"Ottawa remains a key centre for a number of businesses, over and above the public sector," said Sandra Henderson, Senior Vice President of BMO Bank of Monteal's new Eastern Ontario Division, headquartered in Ottawa. "Let's create these 16,000 jobs together. BMO is committed to Ottawa businesses getting their share of the $10 billion in credit we have made available, giving them access to the capital they need to grow and build on the momentum that is taking hold in this city.

"Ottawa is a priority for BMO. We are increasing our investment and bolstering our senior leadership team locally in order to help our customers take advantage of the growth opportunities this region has to offer over the next few years and beyond," noted Ms. Henderson.

The report, released today, revealed:

Labour market
  • The unemployment rate was above 7 per cent, before falling in recent months.
  • The jobless rate in December, at 5.9 per cent, is still low by provincial standards, but above readings as low as 4.9 per cent earlier in the recovery when stimulus spending was at its peak.
  • Fortunately, the lull in employment is expected to be relatively brief, and Ottawa's labour market should be able to add about 16,000 jobs through 2016, holding the jobless rate below 6 per cent, and staying near the low end of Canada's major cities.
  • Existing home sales were down 3.1 per cent y/y in the first eleven months of 2013, back to levels consistent with the 10-year average.
  • Average prices have levelled off, up on fractionally since mid-2011 after a strong post-recession rebound. In fact, the resale market has tilted in favour of buyers over the past year, with the sales-to-new listings ratio sinking to near the lowest level since the recession and the late-1990s.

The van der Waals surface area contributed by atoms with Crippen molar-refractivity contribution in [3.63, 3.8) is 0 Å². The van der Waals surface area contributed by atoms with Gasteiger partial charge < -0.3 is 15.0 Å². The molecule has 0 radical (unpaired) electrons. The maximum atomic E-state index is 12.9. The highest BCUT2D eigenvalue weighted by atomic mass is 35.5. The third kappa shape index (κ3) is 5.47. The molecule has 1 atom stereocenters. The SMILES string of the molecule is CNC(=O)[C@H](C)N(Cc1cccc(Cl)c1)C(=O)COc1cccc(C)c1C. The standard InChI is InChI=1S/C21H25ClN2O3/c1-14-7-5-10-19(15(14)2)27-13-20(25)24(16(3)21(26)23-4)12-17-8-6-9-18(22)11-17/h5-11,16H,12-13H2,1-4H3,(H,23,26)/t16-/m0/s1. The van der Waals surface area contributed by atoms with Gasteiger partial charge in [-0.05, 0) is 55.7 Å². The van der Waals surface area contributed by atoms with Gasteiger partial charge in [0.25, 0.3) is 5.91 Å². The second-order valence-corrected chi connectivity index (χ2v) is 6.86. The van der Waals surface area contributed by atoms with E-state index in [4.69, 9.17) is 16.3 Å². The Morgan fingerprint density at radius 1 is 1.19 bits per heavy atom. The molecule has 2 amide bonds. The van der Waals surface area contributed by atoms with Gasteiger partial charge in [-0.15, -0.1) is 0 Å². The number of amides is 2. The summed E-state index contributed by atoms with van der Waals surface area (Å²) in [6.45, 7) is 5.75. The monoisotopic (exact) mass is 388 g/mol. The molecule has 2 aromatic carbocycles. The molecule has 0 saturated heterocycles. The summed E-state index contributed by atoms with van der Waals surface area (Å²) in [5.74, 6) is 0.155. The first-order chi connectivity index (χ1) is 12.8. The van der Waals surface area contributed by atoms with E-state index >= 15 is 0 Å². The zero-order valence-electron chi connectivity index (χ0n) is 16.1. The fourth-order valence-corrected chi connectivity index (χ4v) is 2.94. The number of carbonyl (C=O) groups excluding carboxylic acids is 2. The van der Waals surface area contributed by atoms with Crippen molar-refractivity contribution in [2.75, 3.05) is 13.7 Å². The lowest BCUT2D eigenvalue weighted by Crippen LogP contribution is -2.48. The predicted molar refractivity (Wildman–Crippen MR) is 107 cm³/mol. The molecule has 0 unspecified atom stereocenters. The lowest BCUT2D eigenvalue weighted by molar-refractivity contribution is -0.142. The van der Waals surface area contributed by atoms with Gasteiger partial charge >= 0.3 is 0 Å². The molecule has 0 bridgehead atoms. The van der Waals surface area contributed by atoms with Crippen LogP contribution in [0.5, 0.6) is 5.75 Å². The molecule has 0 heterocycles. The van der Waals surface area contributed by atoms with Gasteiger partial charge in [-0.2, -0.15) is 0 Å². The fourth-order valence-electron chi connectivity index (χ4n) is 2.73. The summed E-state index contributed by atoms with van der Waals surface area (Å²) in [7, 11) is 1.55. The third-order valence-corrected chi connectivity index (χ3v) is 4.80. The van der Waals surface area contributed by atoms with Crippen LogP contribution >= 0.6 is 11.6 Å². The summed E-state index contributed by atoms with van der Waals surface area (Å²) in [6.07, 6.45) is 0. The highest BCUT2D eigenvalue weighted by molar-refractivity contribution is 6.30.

• Affordability in the city is favourable, with the average home price sitting at roughly 3.3x median family income, well below Canada's other major cities.
  • Homebuilding continues at a steady pace in Ottawa, with housing starts averaging 6,500 units in 2013-activity perked back up earlier in the year after hitting depressed levels in late-2012.
  • Despite softer conditions in the resale market, there are currently nearly 7,000 housing units under construction in the city, the highest level in almost 40 years.
  • Non-residential construction and infrastructure investment remains healthy-real non-residential building activity was up 21 per cent y/y through the first three quarters of 2013.
  • Among projects currently underway is the massive $2.1 billion build-out of the light rail transit system, expected to run through 2018. This is the city's largest infrastructure project since the Rideau Canal, and will span 13 stations over 12.5 km, including a 2.5 km stretch underground through downtown.